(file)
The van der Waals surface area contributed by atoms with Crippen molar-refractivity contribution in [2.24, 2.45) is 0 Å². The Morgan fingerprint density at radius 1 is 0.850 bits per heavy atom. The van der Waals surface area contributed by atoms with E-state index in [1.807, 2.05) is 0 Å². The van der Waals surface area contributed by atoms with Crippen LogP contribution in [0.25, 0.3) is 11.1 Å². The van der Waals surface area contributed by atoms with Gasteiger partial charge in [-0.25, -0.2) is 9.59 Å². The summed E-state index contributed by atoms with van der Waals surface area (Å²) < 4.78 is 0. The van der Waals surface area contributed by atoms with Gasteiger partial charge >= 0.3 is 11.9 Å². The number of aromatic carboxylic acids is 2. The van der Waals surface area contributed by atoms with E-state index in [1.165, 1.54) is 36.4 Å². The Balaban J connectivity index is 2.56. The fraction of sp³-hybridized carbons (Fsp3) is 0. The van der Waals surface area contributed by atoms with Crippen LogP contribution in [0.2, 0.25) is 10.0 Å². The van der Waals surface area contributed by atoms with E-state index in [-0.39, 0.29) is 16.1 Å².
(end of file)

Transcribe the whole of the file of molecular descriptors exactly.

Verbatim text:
The van der Waals surface area contributed by atoms with Crippen molar-refractivity contribution in [2.24, 2.45) is 0 Å². The Morgan fingerprint density at radius 1 is 0.850 bits per heavy atom. The van der Waals surface area contributed by atoms with E-state index in [1.807, 2.05) is 0 Å². The van der Waals surface area contributed by atoms with Crippen LogP contribution in [0.25, 0.3) is 11.1 Å². The van der Waals surface area contributed by atoms with Gasteiger partial charge in [-0.25, -0.2) is 9.59 Å². The summed E-state index contributed by atoms with van der Waals surface area (Å²) < 4.78 is 0. The van der Waals surface area contributed by atoms with Gasteiger partial charge >= 0.3 is 11.9 Å². The number of aromatic carboxylic acids is 2. The van der Waals surface area contributed by atoms with E-state index in [1.165, 1.54) is 36.4 Å². The Balaban J connectivity index is 2.56. The fraction of sp³-hybridized carbons (Fsp3) is 0. The van der Waals surface area contributed by atoms with Crippen LogP contribution in [0.2, 0.25) is 10.0 Å². The van der Waals surface area contributed by atoms with E-state index in [-0.39, 0.29) is 16.1 Å².